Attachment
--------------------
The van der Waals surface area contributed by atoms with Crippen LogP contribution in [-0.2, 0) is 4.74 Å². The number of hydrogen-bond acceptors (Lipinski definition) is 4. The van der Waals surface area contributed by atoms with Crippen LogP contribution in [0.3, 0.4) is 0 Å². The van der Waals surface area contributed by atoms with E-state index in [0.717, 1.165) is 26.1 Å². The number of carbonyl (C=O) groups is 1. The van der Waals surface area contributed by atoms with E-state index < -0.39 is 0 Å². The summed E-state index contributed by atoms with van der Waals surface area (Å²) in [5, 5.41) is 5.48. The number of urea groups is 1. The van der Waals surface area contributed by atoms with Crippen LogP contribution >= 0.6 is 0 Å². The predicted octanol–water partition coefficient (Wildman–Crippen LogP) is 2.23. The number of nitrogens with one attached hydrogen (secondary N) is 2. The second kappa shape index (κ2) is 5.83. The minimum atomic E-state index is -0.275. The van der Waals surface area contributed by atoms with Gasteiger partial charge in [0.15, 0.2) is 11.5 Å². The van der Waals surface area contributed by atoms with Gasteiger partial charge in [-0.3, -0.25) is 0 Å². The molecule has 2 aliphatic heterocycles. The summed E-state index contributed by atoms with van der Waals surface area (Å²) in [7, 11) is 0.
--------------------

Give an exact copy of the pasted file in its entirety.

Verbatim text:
The van der Waals surface area contributed by atoms with Crippen LogP contribution in [-0.2, 0) is 4.74 Å². The number of hydrogen-bond acceptors (Lipinski definition) is 4. The van der Waals surface area contributed by atoms with Crippen LogP contribution in [0.3, 0.4) is 0 Å². The van der Waals surface area contributed by atoms with E-state index in [0.717, 1.165) is 26.1 Å². The number of carbonyl (C=O) groups is 1. The van der Waals surface area contributed by atoms with E-state index < -0.39 is 0 Å². The summed E-state index contributed by atoms with van der Waals surface area (Å²) in [5, 5.41) is 5.48. The number of urea groups is 1. The van der Waals surface area contributed by atoms with Crippen LogP contribution >= 0.6 is 0 Å². The predicted octanol–water partition coefficient (Wildman–Crippen LogP) is 2.23. The number of nitrogens with one attached hydrogen (secondary N) is 2. The second kappa shape index (κ2) is 5.83. The minimum atomic E-state index is -0.275. The van der Waals surface area contributed by atoms with Gasteiger partial charge in [0.15, 0.2) is 11.5 Å². The van der Waals surface area contributed by atoms with Gasteiger partial charge in [-0.3, -0.25) is 0 Å². The molecule has 2 aliphatic heterocycles. The summed E-state index contributed by atoms with van der Waals surface area (Å²) in [7, 11) is 0.